ESMO Virtual Congress 2020: A Phase 3, Randomized, Open-Label Study (DANUBE) First Line Durvalumab with or without Tremelimumab vs Standard of Care Chemotherapy in Patients with Unresectable, Locally Advanced or Metastatic Urothelial Carcinoma

(UroToday.com) Immune checkpoint blockade therapy by blocking PD-1/PD-L1 axis signaling is approved in advanced urothelial cancers in a few settings: (1) first-line therapy for platinum-ineligible patients, (2) first-line therapy in cisplatin-ineligible patients with high PD-L1 expression, (3) maintenance therapy for patients who do not progress with first-line chemotherapy, and (4) as subsequent therapy for patients progressing after cisplatin-based first-line therapy. Approvals for settings #1 and #2 is based on single-arm phase 2 data, with setting #3 based on the JAVELIN-100 Bladder randomized control trial. Durvalumab, an anti-PD-L1 antibody, is one of the immunotherapy agents approved for setting #4.

Given the suggestion that combination anti-PD-L1 therapy (durvalumab) and anti-CTLA4 therapy (tremelimumab) has activity in platinum-refractory advanced urothelial carcinoma regardless of PD-L1 status, the DANUBE study was designed as a randomized phase 3 study to investigate durvalumab monotherapy versus durvalumab + tremelimumab versus platinum-based chemotherapy in the first-line setting. The schema of the trial is below. Importantly, based on prior data, the primary endpoint for the combination immunotherapy arm was overall survival (OS) in the intention-to-treat population. The primary endpoint in the durvalumab monotherapy arm was overall survival in the PD-L1 positive population. PD-L1 status was measured by either tumor or immune cell positivity.

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The statistical analysis plan entailed a split overall alpha between the durvalumab monotherapy comparison to chemotherapy and combination immunotherapy comparison to chemotherapy.

Baseline characteristics were generally well balanced between all treatment groups. 60% of patients in all arms had high PD-L1 expression.

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There was no overall survival benefit for durvalumab monotherapy in the PD-L1 high population relative to chemotherapy (HR 0.89, 0.71 – 1.11, p = 0.3039).

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There was also no overall survival benefit with combination durvalumab and tremelimumab therapy compared to chemotherapy in the intention to treat population, with a median OS of 15.1 months from combination immunotherapy and 12.1 months with chemotherapy (HR 0.85, 0.72-1.02, p = 0.0751).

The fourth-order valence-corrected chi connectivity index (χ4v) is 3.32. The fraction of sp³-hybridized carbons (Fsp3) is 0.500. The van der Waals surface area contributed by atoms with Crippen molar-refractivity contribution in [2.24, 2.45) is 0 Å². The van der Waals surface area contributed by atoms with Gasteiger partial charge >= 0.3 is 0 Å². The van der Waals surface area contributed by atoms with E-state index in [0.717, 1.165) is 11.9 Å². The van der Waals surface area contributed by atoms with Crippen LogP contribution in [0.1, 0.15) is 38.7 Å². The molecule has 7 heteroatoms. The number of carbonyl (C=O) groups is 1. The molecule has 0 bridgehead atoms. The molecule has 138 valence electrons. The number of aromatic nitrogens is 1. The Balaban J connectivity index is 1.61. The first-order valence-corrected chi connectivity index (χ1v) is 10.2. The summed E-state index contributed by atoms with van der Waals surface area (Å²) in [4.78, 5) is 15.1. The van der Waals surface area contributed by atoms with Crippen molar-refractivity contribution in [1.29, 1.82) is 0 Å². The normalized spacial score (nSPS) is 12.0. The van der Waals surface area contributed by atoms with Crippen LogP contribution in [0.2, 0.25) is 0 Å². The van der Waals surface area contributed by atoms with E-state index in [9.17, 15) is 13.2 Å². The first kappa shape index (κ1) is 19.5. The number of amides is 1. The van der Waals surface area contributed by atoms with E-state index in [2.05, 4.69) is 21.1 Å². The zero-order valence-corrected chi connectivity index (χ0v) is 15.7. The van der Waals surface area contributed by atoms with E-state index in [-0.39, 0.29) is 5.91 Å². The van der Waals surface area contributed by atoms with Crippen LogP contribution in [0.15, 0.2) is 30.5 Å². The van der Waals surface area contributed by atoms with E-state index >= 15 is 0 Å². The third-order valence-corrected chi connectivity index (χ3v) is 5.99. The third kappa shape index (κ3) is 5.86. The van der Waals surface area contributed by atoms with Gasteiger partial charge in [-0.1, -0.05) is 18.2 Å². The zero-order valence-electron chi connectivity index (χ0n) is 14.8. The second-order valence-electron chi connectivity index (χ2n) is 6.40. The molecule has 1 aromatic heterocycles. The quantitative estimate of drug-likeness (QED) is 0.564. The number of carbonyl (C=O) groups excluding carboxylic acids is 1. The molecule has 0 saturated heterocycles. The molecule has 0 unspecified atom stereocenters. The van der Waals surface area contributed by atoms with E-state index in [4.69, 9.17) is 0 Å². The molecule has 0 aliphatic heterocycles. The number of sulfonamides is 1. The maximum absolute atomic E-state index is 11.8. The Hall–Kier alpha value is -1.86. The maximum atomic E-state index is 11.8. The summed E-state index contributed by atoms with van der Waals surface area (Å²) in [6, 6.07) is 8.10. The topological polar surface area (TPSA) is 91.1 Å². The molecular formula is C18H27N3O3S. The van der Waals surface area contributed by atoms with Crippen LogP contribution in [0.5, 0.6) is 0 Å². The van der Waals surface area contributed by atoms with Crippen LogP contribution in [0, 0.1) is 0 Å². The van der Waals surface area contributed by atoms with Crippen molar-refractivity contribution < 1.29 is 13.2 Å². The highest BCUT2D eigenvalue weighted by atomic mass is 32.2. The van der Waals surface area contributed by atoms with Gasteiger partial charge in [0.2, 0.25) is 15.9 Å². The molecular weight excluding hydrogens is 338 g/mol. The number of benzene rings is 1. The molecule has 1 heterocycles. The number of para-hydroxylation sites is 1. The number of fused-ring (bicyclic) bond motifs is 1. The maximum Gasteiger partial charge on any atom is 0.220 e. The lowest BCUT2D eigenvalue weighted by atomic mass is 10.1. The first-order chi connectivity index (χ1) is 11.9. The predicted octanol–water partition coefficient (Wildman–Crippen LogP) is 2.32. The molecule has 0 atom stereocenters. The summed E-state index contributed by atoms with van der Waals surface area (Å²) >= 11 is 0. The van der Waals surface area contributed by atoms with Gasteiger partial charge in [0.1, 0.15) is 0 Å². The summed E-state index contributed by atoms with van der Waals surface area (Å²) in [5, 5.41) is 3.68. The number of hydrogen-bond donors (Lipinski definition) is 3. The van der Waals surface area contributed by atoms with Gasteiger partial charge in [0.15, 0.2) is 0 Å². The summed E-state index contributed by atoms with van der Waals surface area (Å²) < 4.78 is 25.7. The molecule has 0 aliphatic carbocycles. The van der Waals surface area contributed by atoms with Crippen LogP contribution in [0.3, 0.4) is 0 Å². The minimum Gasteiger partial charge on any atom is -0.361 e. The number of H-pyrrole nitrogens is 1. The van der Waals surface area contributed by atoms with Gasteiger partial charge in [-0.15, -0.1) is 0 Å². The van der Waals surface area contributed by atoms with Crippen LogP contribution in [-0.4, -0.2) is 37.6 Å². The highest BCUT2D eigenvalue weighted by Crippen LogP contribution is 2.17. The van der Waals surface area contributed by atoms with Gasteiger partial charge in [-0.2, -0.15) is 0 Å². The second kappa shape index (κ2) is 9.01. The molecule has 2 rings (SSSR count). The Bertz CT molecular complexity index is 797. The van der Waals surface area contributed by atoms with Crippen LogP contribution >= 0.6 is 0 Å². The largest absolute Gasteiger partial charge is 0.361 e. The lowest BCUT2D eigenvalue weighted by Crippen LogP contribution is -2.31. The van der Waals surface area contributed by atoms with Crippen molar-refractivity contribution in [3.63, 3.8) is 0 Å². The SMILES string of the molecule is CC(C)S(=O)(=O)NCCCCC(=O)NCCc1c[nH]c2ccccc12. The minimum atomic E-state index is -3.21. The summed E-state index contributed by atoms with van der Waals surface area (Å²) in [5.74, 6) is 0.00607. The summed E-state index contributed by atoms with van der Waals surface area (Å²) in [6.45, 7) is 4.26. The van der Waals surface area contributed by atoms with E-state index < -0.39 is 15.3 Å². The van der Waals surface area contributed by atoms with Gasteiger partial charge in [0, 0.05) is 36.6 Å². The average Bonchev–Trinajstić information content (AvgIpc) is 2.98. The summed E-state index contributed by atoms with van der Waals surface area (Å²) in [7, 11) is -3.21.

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As shown in the chart below, in the intention to treat population, chemotherapy had the highest objective response rate (ORR) rate. Interestingly, in the PD-L1 high subgroup (exploratory analysis), the combination immunotherapy group had an ORR comparable to chemotherapy.

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As an exploratory secondary endpoint, combination immunotherapy in PD-L1 high patients resulted in a median overall survival of 17.9 months compared to 12.1 months with chemotherapy alone (HR 0.74, 0.59-0.93).

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Equivalent rates of patients in each treatment arm went on to receive anti-cancer therapy.

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Durvalumab monotherapy or combination immunotherapy did not have higher rates of treatment-related adverse events, though more patients receiving combination immunotherapy discontinued treatment due to adverse events. The most common grade 3+ adverse events in the immunotherapy arms was lipase elevation.

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In summary, the DANUBE trial was negative for its co-primary endpoints of overall survival in (1) durvalumab monotherapy versus chemotherapy in the PD-L1 high patient population and (2) combination durvalumab and tremelimumab versus chemotherapy in the intention-to-treat population.

The intriguing results from the secondary endpoint analysis of combination immunotherapy in the PD-L1 high population warrants further investigation. Given the longer duration of response with immunotherapy, identification of which patients are likely to benefit from immunotherapy remains a critical question for investigation moving forward.

Presented by: Thomas Powles, MBBS, MRCP, MD, Professor of Genitourinary Oncology, Lead for Solid Tumour Research at Barts Cancer Institute, Director of Barts Cancer Institute, London, United Kingdom

Written by: Alok Tewari, MD, PhD, Medical Oncologist at the Dana-Farber Cancer Institute, at the European Society for Medical Oncology Virtual Congress, ESMO Virtual Congress 2020 #ESMO20, 18 Sept - 21 Sept 2020

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Durvalumab Plus Tremelimumab for Frontline, Metastatic, Urothelial Cancer, The Phase III DANUBE Trial - Thomas Powles

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